GREENFIELD — As the remnants of the winter storm began to melt away Friday and Hancock County residents, road crews and businesses began returning to normal, schools continued to be shuttered.
Local administrators say they were hoping to get students back into the classroom this week, but the weather would not cooperate.
An inch of snow fell Thursday night, and that dusting on top of the existing hardpack dashed hopes for a return to class on Friday.
The cancellation of classes was the capper for a week that began with temperatures of 10 below zero and ended with weather that was 50 degrees warmer. Mail delivery ground to a halt for as long as three days, and businesses struggled to stay open – or to open at all. This weekend, the major weather worry will be flooding, as rain mixed with melting snow is expected to cause problems.
Thursday night’s relatively minor 1-inch snowfall was still enough to extend the streak of school closures to five consecutive days – an unprecedented number in at least the past decade for county schools.
Southern Hancock officials determined Thursday afternoon the roads were still too bad for buses.
“Some of those country roads give me cause for concern,” SH superintendent Jim Halik said. “Some of the area cul-de-sacs are not cleared out enough for buses to get through.”
With students already out for the first four days of the week, Halik said they might as well take Friday off with hopes of starting fresh on Monday.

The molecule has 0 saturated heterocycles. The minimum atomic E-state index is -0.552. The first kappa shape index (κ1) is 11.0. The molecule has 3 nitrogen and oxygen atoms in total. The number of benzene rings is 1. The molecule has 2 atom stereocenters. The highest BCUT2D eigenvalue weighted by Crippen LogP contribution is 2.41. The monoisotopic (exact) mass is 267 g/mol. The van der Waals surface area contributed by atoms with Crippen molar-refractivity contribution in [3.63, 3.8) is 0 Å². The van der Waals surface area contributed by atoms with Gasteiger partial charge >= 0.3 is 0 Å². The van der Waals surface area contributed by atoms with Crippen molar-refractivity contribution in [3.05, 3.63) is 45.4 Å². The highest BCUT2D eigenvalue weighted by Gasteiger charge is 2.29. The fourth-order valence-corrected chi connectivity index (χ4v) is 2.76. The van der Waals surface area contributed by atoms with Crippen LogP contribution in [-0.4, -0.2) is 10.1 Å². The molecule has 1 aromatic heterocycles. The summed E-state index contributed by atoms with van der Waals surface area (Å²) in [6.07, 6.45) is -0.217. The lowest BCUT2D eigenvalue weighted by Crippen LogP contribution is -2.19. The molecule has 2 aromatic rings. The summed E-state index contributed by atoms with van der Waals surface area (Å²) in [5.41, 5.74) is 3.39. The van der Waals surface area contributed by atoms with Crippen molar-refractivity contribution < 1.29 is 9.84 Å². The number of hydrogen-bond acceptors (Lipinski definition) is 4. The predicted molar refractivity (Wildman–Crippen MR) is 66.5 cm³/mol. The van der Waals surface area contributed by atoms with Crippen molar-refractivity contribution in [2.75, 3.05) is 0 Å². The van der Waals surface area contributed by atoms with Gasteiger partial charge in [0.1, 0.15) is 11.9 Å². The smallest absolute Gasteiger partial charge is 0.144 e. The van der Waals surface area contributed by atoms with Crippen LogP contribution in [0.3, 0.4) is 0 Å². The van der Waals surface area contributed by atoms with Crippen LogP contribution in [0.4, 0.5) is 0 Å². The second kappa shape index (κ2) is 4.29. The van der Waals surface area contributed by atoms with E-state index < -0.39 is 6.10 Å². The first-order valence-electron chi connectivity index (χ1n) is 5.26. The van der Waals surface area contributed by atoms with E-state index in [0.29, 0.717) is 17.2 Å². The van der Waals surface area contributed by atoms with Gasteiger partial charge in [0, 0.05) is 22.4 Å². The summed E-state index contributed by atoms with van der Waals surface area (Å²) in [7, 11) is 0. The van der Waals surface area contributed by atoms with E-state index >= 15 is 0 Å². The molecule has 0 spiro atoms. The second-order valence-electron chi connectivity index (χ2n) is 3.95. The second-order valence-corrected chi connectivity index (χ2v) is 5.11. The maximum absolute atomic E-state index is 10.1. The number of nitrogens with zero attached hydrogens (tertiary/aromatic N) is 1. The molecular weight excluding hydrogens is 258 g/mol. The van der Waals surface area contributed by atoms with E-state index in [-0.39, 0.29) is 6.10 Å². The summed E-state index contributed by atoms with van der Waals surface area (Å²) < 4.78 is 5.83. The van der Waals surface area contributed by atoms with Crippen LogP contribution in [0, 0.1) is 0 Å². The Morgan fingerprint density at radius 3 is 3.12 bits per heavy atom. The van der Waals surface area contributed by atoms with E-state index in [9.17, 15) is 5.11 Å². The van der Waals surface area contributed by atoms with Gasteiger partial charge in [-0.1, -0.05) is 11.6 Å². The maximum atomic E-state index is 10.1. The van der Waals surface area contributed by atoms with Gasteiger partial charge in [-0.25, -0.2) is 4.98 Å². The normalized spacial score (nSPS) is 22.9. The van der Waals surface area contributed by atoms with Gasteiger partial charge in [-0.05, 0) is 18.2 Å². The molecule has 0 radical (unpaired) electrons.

“I’d rather be safe than sorry and keep kids and staff home rather than have to worry about them on the roads,” he said.
While G-C Superintendent Linda Gellert initially said G-C schools would be back in session Friday on a two-hour delay, by 7 p.m. Thursday, the school’s website announced Friday classes would be canceled because of the new snow.
Once students return to class Monday, however, educators plan to make up for lost time.
County educators say they have two snow days built in to their calendars with Martin Luther King Jr. and President’s Day, but students will now use those days to make up time lost earlier this week.
Thanks to a two-day waiver granted by the state earlier this week and two snow days included in the school calendar, Halik said his students will only have to make up one day at the end of the school year.
Gellert said G-C students will make up any extra snow days during the second week of a two-week spring break. Gellert admits adding classes during a scheduled spring break is never popular and results in poor attendance, but it’s either that or do what SH officials say they will do and add days to the end of the school year.
While students might have been enjoying another day off, letter carriers were just beginning to catch up with a backlog of deliveries that actually started in Indianapolis.
“The first couple of days, we didn’t receive any trucks from Indianapolis bringing the mail, so that obviously put us behind,” said Greenfield Postmaster Mike Johnson.
Once the mail finally started flowing, the local carriers began doing what they could. But it was difficult slogging through the middle of the week.
As carriers ran some routes multiple times, they encountered the same problems as everyone else attempting to navigate the county’s frozen landscape and experienced slide-offs and issues with accessibility.
“No one was immune,” Johnson said.
Johnson expected deliveries to begin catching up on Friday and “getting back to normal” today.
Local businesses were getting back in the swing as well as the week drew to a close, and it seemed everyone was hit no matter how big the store.
“The lack of mobility and traffic really took its toll,” said Home Depot operations manager Trora Gregory. “We were open for people that needed to make repairs, and we were glad we were here for them.”